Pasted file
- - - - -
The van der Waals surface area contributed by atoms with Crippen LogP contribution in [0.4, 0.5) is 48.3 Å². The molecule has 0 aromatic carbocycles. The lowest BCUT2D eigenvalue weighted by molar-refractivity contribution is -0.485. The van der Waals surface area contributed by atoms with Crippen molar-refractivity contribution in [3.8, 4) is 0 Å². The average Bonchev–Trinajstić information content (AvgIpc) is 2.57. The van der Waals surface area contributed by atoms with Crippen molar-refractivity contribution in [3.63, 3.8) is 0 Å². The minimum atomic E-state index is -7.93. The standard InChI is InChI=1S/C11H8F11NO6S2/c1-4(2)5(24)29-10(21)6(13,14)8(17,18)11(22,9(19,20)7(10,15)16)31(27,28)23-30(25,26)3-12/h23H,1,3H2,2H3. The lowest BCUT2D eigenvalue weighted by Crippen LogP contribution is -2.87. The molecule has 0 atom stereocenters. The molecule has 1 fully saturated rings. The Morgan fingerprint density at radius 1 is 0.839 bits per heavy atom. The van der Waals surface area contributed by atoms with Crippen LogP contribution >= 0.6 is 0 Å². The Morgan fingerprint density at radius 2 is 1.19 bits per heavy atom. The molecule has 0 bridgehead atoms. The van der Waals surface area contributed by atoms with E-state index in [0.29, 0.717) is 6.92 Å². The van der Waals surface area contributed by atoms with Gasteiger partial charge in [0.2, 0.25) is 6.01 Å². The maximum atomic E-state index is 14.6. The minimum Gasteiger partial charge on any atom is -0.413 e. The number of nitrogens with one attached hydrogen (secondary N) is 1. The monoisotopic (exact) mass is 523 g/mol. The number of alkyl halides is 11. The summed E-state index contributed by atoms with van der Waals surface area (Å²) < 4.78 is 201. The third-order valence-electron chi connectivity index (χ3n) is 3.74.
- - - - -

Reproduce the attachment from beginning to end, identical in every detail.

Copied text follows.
The van der Waals surface area contributed by atoms with Crippen LogP contribution in [0.4, 0.5) is 48.3 Å². The molecule has 0 aromatic carbocycles. The lowest BCUT2D eigenvalue weighted by molar-refractivity contribution is -0.485. The van der Waals surface area contributed by atoms with Crippen molar-refractivity contribution in [3.8, 4) is 0 Å². The average Bonchev–Trinajstić information content (AvgIpc) is 2.57. The van der Waals surface area contributed by atoms with Crippen molar-refractivity contribution in [3.63, 3.8) is 0 Å². The minimum atomic E-state index is -7.93. The standard InChI is InChI=1S/C11H8F11NO6S2/c1-4(2)5(24)29-10(21)6(13,14)8(17,18)11(22,9(19,20)7(10,15)16)31(27,28)23-30(25,26)3-12/h23H,1,3H2,2H3. The lowest BCUT2D eigenvalue weighted by Crippen LogP contribution is -2.87. The molecule has 0 atom stereocenters. The molecule has 1 fully saturated rings. The Morgan fingerprint density at radius 1 is 0.839 bits per heavy atom. The van der Waals surface area contributed by atoms with Crippen LogP contribution >= 0.6 is 0 Å². The Morgan fingerprint density at radius 2 is 1.19 bits per heavy atom. The molecule has 0 bridgehead atoms. The van der Waals surface area contributed by atoms with E-state index in [0.29, 0.717) is 6.92 Å². The van der Waals surface area contributed by atoms with Gasteiger partial charge in [0.2, 0.25) is 6.01 Å². The maximum atomic E-state index is 14.6. The minimum Gasteiger partial charge on any atom is -0.413 e. The number of nitrogens with one attached hydrogen (secondary N) is 1. The monoisotopic (exact) mass is 523 g/mol. The number of alkyl halides is 11. The summed E-state index contributed by atoms with van der Waals surface area (Å²) < 4.78 is 201. The third-order valence-electron chi connectivity index (χ3n) is 3.74.